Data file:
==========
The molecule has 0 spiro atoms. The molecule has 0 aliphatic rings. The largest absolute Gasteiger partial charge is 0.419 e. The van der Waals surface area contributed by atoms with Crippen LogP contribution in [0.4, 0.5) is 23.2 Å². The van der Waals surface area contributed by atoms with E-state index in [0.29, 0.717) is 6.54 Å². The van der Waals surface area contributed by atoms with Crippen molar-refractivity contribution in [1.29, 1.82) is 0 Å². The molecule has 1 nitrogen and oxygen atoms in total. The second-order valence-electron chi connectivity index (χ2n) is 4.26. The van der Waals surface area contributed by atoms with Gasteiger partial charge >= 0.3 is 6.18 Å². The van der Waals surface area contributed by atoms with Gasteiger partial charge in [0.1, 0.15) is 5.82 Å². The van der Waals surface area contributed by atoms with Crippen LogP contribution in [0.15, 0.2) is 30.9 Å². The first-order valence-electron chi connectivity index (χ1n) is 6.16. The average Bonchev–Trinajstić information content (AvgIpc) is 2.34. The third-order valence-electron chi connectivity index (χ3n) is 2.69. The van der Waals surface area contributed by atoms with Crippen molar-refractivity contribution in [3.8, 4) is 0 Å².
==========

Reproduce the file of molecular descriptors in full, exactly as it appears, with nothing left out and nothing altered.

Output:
The molecule has 0 spiro atoms. The molecule has 0 aliphatic rings. The largest absolute Gasteiger partial charge is 0.419 e. The van der Waals surface area contributed by atoms with Crippen LogP contribution in [0.4, 0.5) is 23.2 Å². The van der Waals surface area contributed by atoms with E-state index in [0.29, 0.717) is 6.54 Å². The van der Waals surface area contributed by atoms with Crippen molar-refractivity contribution in [1.29, 1.82) is 0 Å². The molecule has 1 nitrogen and oxygen atoms in total. The second-order valence-electron chi connectivity index (χ2n) is 4.26. The van der Waals surface area contributed by atoms with Gasteiger partial charge >= 0.3 is 6.18 Å². The van der Waals surface area contributed by atoms with Gasteiger partial charge in [0.1, 0.15) is 5.82 Å². The van der Waals surface area contributed by atoms with Crippen LogP contribution in [0.15, 0.2) is 30.9 Å². The first-order valence-electron chi connectivity index (χ1n) is 6.16. The average Bonchev–Trinajstić information content (AvgIpc) is 2.34. The third-order valence-electron chi connectivity index (χ3n) is 2.69. The van der Waals surface area contributed by atoms with Crippen molar-refractivity contribution in [3.8, 4) is 0 Å².